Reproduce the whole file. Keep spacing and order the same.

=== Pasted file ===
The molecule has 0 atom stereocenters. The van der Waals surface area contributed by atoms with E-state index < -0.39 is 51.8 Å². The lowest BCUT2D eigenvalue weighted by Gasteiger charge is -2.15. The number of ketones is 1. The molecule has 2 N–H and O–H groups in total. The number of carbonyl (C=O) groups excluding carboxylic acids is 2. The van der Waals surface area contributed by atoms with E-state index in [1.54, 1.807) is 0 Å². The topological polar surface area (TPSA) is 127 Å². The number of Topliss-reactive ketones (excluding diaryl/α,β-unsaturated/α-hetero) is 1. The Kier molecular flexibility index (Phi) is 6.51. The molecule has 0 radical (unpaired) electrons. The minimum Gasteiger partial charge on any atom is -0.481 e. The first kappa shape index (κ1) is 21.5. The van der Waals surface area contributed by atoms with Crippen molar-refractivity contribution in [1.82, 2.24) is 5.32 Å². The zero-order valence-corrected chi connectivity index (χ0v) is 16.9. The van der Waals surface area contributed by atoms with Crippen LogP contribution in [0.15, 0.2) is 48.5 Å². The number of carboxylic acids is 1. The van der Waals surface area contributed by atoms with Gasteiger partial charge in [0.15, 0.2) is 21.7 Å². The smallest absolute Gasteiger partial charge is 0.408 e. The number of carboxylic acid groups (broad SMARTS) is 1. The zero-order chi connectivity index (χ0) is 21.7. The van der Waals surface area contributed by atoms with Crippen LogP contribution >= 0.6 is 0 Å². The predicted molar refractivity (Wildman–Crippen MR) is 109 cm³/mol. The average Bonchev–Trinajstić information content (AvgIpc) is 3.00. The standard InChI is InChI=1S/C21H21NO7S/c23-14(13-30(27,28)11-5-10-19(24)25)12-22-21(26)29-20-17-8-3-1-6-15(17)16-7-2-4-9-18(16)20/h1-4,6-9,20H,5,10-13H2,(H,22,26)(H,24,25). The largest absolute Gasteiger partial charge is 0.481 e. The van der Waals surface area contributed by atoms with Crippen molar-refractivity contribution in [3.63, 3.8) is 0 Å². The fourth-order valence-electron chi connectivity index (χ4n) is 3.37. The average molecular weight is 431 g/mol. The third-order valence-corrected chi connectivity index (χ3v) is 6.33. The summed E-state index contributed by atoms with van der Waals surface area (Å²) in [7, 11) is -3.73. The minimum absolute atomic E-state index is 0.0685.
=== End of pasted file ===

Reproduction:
The molecule has 0 atom stereocenters. The van der Waals surface area contributed by atoms with E-state index < -0.39 is 51.8 Å². The lowest BCUT2D eigenvalue weighted by Gasteiger charge is -2.15. The number of ketones is 1. The molecule has 2 N–H and O–H groups in total. The number of carbonyl (C=O) groups excluding carboxylic acids is 2. The van der Waals surface area contributed by atoms with E-state index in [1.54, 1.807) is 0 Å². The topological polar surface area (TPSA) is 127 Å². The number of Topliss-reactive ketones (excluding diaryl/α,β-unsaturated/α-hetero) is 1. The Kier molecular flexibility index (Phi) is 6.51. The molecule has 0 radical (unpaired) electrons. The minimum Gasteiger partial charge on any atom is -0.481 e. The first kappa shape index (κ1) is 21.5. The van der Waals surface area contributed by atoms with Crippen molar-refractivity contribution in [1.82, 2.24) is 5.32 Å². The zero-order valence-corrected chi connectivity index (χ0v) is 16.9. The van der Waals surface area contributed by atoms with Crippen LogP contribution in [0.15, 0.2) is 48.5 Å². The number of carboxylic acids is 1. The van der Waals surface area contributed by atoms with Gasteiger partial charge in [0.15, 0.2) is 21.7 Å². The smallest absolute Gasteiger partial charge is 0.408 e. The number of carboxylic acid groups (broad SMARTS) is 1. The zero-order chi connectivity index (χ0) is 21.7. The van der Waals surface area contributed by atoms with Crippen LogP contribution >= 0.6 is 0 Å². The predicted molar refractivity (Wildman–Crippen MR) is 109 cm³/mol. The average Bonchev–Trinajstić information content (AvgIpc) is 3.00. The standard InChI is InChI=1S/C21H21NO7S/c23-14(13-30(27,28)11-5-10-19(24)25)12-22-21(26)29-20-17-8-3-1-6-15(17)16-7-2-4-9-18(16)20/h1-4,6-9,20H,5,10-13H2,(H,22,26)(H,24,25). The largest absolute Gasteiger partial charge is 0.481 e. The van der Waals surface area contributed by atoms with Crippen molar-refractivity contribution in [3.63, 3.8) is 0 Å². The fourth-order valence-electron chi connectivity index (χ4n) is 3.37. The average molecular weight is 431 g/mol. The third-order valence-corrected chi connectivity index (χ3v) is 6.33. The summed E-state index contributed by atoms with van der Waals surface area (Å²) in [7, 11) is -3.73. The minimum absolute atomic E-state index is 0.0685.